British lawmakers are calling for an end to the “epidemic” of violence following a bipartisan analysis led by the All-Party Parliamentary Group on Commercial Sexual Exploitation that revealed a correlation between mainstream pornography use and physically aggressive behavior, particularly among men against women and young girls.
The report suggests that the country’s online safety bill, which requires pornography sites to monitor the age of their users, does not go far enough in addressing the availability of violent pornographic content to adults. As a result, U.K. politicians are now demanding that new and stricter laws be enforced against all pornography, citing several recent events and studies to support their case. Among these are the following:
Norfolk Police Chief Constable Simon Bailey commented, “What we are seeing is a new group of young men aged between 18 and 26 who have been brought up on a staple diet of going to visit Pornhub and sites like that. They get to the point where there’s no pornographic material that is stimulating them, so then they start to explore what child abuse imagery might look like.”
Studies cited by Fight the New Drug, a nonprofit organization focused on raising awareness of the dangers of pornography, shows that porn use conflates sexual violence with sexual pleasure.
“By watching scene after scene of dehumanizing or violent content, it can start to seem normal. In fact, research indicates that porn consumers are more likely to sexually objectify and dehumanize others, more likely to express an intent to rape, less likely to intervene during a sexual assault, more likely to victim-blame survivors of sexual assault, more likely to support violence against women, more likely to forward sexts without consent, and more likely to commit actual acts of sexual violence.”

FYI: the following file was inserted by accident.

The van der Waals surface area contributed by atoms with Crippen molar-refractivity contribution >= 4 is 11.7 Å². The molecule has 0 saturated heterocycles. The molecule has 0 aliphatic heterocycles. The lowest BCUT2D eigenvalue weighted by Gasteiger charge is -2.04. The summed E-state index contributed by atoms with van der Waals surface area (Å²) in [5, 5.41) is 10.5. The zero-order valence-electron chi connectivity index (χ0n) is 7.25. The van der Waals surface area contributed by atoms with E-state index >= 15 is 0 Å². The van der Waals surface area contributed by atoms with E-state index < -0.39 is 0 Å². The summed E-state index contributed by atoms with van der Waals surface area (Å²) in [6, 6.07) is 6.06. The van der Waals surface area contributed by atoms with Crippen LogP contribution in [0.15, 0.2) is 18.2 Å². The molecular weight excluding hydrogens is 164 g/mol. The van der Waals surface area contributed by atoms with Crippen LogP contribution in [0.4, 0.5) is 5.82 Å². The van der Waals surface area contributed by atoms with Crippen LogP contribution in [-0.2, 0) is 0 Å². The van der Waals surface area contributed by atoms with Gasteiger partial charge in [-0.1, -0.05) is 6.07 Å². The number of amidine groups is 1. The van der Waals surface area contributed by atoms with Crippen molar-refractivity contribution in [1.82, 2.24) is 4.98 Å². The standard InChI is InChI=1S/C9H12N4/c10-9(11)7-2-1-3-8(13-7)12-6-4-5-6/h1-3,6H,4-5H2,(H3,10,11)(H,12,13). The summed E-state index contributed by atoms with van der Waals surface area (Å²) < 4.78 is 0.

Fight the New Drug argues that the consumption of porn has normalized violence and tainted sexual relationships in the real world. It now emphasizes the need for society to confront the problem of pornography:
“A significant portion of the porn consumed by millions of people every day reinforces the message that sexual violence is a normal part of what ‘good sex’ is supposed to be, making it more challenging for many young people to prepare for healthy sexual relationships where their consent and boundaries are respected. As our society continues to reckon with rape culture and the things that perpetuate it, it’s important that we start to recognize the role that porn plays in normalizing sexual violence.”
Dame Diana Johnson, a British politician and chair of the All-Party Parliamentary Group on Commercial Sexual Exploitation, is urging U.K. lawmakers to take action. She explained,
“It’s time for MPs [members of Parliament] to confront the role of pornography in fueling violence against women. The intolerable level of sexual violence that is perpetrated day in day out in this country is not inevitable…There’s nothing natural about it. So the question is, what in our culture is fueling men’s violence against women—and what do we do about it? No answer to that critical question is complete without addressing the role of online pornography.”
Dr. Michael Flood, a researcher at Queensland University of Technology for masculinity and violence prevention, told MPs, “There is a wealth of evidence that pornography exposure is shaping young people’s and adult’s sexual lives, in harmful and violent ways.”
Given the indisputable evidence that exposure to pornography corrupts the mind and spurs one on to acts of violence, one would think that the United States would not participate in and encourage such acts of depravity. Yet the contrast in the approach by the U.K. and the approach by the U.S. is astounding.